Another important aspect here, of course, is that, when we claim faith in the Word of God who became flesh, our actions — that is, how we live — become as important as words. This is what the so-called Generation X often looks for. They look for integrity, for authenticity, for being who are genuine. In short, they look for people whose actions match their words, for people who don’t just talk about love but also who behave and speak in loving ways.

This isn’t easy, of course. But the Good News is that the Word did become flesh and dwell among us full of grace and truth. In other words, God didn’t just tell us to love, either; God came and acted among us in love. Jesus passed it on to disciples. He continues to pass it on today to us through the saints who have gone before us, and through this supper again we share today. He doesn’t say, ‘This is my body given for you. Believe it.’ No. He says, ‘This is my body given for you. Do this.’

Our lesson from St. Paul this morning ends, “Therefore be imitators of God, as beloved children, and live in love, as Christ loved us and gave himself up for us, a fragrant offering and sacrifice to God.” This says the very same thing as, ‘This is my body given for you. Do this.’ We are to imitate God as little children imitate their mommies and daddies. And just in case we think this is a problem with the invisible God, God sent the true Son into the world to be our older brother. Jesus imitated God in love. We are to be imitators of him — and imitators of one another to the extent that we imitate Jesus.

I was blessed with a nice restful vacation this past week. And the last night of it, I was blessed with a bonus treat, one of my favorite movies that I unexpectedly found while ‘channel-surfing.’ Now, don’t laugh, but that favorite movie is the somewhat dated comedy with Bill Murray and Andie McDowell, Groundhog Day. Ever see it?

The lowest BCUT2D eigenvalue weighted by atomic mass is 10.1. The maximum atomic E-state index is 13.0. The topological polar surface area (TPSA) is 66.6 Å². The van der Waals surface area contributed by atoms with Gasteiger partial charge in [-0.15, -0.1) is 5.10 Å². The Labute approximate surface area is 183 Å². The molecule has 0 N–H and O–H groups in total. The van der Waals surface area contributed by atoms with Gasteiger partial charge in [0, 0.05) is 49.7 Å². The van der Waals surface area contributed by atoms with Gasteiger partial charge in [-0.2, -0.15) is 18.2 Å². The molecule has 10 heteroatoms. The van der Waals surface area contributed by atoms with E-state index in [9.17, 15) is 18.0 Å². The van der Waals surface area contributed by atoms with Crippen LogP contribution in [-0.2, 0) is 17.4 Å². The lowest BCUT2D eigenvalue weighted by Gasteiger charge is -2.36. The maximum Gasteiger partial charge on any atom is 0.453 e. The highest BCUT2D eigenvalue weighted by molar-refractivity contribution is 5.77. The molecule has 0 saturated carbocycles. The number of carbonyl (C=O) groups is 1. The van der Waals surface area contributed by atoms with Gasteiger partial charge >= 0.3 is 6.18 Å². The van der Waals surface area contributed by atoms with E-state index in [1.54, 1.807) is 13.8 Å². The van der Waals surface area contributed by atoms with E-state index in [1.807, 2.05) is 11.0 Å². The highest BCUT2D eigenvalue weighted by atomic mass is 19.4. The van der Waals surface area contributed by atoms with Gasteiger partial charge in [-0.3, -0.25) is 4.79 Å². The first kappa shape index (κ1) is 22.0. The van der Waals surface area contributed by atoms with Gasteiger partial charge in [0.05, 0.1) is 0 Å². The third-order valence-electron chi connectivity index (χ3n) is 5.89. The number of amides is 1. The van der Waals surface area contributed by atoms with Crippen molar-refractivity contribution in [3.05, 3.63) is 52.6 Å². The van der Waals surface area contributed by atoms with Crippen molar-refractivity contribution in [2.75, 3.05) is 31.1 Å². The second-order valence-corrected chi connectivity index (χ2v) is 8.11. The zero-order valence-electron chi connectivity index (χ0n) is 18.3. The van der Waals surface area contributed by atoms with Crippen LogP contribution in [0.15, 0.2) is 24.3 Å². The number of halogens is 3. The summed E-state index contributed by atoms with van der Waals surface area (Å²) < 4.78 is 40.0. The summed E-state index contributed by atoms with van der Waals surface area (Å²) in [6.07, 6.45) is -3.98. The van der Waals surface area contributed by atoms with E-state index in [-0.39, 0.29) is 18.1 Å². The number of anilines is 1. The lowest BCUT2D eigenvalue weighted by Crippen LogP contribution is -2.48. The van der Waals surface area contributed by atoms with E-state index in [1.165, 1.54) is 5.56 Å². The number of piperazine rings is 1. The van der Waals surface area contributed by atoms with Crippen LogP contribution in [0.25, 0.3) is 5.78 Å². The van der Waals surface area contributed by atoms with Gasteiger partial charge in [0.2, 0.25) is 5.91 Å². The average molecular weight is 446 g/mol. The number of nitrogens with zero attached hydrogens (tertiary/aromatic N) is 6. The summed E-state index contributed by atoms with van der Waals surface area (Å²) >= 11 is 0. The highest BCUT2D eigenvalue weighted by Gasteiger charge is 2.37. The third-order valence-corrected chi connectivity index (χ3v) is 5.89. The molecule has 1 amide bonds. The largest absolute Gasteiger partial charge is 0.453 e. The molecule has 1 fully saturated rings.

Well, let me tell you a little about it, and, even if you’ve always found it funny, see if you don’t also find it more than a little profound. Bill Murray plays Phil Connors, a self-centered, not-very-likable local weather man, and Andie MacDowell plays Rita, his kind and considerate producer, who doesn’t care much for her weather man’s self-centeredness. On the evening of February 1, they travel to nearby Punxsutawney, Pa., for a date with that famed weather-prognosticator, Punxsutawney Phil, the groundhog. As Bill Murray’s character Phil gets up at 6 am on February 2 to be there for Groundhog’s Day, he has no idea that a strange adventure is about to begin for him. He goes through the motions, finds himself stuck in Punxsutawney because of a blizzard, and stays another unexpected night. When the alarm clock goes off the next morning at 6am, it’s not the next day, February 3. No, it’s February 2, Groundhog Day, again, and he discovers that all the events of the day happen just as the day before, with the only variable being him. In fact, he finds himself trapped in a loop to seemingly live this one day over and over again. At one point he is so despairing that he kills himself numerous times — only to find that he still wakes up again at 6am on Groundhog’s Day.